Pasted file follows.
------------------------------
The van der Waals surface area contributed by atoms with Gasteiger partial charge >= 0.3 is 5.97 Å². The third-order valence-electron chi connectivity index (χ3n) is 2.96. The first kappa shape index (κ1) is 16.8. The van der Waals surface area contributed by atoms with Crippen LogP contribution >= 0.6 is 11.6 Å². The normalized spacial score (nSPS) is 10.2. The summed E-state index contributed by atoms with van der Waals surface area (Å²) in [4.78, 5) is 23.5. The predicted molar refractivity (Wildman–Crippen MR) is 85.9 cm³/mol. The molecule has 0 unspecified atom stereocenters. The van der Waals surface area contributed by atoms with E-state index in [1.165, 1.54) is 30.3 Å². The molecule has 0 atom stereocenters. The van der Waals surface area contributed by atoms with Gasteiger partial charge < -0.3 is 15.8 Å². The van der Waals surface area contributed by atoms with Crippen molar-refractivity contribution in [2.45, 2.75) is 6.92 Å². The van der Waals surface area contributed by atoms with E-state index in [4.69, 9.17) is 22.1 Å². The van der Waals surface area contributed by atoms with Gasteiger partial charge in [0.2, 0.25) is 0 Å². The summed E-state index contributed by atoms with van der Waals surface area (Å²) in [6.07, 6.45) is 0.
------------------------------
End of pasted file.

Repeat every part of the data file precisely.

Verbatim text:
The van der Waals surface area contributed by atoms with Gasteiger partial charge >= 0.3 is 5.97 Å². The third-order valence-electron chi connectivity index (χ3n) is 2.96. The first kappa shape index (κ1) is 16.8. The van der Waals surface area contributed by atoms with Crippen LogP contribution >= 0.6 is 11.6 Å². The normalized spacial score (nSPS) is 10.2. The summed E-state index contributed by atoms with van der Waals surface area (Å²) in [4.78, 5) is 23.5. The predicted molar refractivity (Wildman–Crippen MR) is 85.9 cm³/mol. The molecule has 0 unspecified atom stereocenters. The van der Waals surface area contributed by atoms with E-state index in [1.165, 1.54) is 30.3 Å². The molecule has 0 atom stereocenters. The van der Waals surface area contributed by atoms with Gasteiger partial charge < -0.3 is 15.8 Å². The van der Waals surface area contributed by atoms with Crippen molar-refractivity contribution in [2.45, 2.75) is 6.92 Å². The van der Waals surface area contributed by atoms with E-state index in [4.69, 9.17) is 22.1 Å². The van der Waals surface area contributed by atoms with Gasteiger partial charge in [0.2, 0.25) is 0 Å². The summed E-state index contributed by atoms with van der Waals surface area (Å²) in [6.07, 6.45) is 0.